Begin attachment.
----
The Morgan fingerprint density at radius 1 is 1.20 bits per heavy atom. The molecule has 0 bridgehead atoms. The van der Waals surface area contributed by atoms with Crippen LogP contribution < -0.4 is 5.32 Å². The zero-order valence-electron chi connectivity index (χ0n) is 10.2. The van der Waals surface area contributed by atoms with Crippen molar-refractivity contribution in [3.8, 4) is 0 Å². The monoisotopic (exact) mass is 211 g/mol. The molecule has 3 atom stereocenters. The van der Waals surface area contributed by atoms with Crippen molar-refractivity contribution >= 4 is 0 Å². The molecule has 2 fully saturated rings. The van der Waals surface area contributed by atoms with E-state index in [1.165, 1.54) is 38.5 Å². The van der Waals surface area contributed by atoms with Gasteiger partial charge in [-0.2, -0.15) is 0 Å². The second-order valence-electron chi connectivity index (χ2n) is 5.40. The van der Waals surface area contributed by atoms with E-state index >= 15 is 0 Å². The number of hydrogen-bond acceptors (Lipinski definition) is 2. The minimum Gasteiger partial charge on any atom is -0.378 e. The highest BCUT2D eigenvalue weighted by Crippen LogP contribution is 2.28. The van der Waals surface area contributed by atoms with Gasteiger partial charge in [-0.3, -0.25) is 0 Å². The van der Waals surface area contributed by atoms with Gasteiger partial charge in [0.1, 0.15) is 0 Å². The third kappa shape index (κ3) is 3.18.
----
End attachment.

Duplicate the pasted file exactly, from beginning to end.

The Morgan fingerprint density at radius 1 is 1.20 bits per heavy atom. The molecule has 0 bridgehead atoms. The van der Waals surface area contributed by atoms with Crippen LogP contribution < -0.4 is 5.32 Å². The zero-order valence-electron chi connectivity index (χ0n) is 10.2. The van der Waals surface area contributed by atoms with Crippen molar-refractivity contribution in [3.8, 4) is 0 Å². The monoisotopic (exact) mass is 211 g/mol. The molecule has 3 atom stereocenters. The van der Waals surface area contributed by atoms with Crippen molar-refractivity contribution >= 4 is 0 Å². The molecule has 2 fully saturated rings. The van der Waals surface area contributed by atoms with E-state index in [1.165, 1.54) is 38.5 Å². The van der Waals surface area contributed by atoms with Gasteiger partial charge in [-0.2, -0.15) is 0 Å². The second-order valence-electron chi connectivity index (χ2n) is 5.40. The van der Waals surface area contributed by atoms with E-state index >= 15 is 0 Å². The number of hydrogen-bond acceptors (Lipinski definition) is 2. The minimum Gasteiger partial charge on any atom is -0.378 e. The highest BCUT2D eigenvalue weighted by Crippen LogP contribution is 2.28. The van der Waals surface area contributed by atoms with Gasteiger partial charge in [-0.3, -0.25) is 0 Å². The van der Waals surface area contributed by atoms with Gasteiger partial charge in [0.1, 0.15) is 0 Å². The third kappa shape index (κ3) is 3.18.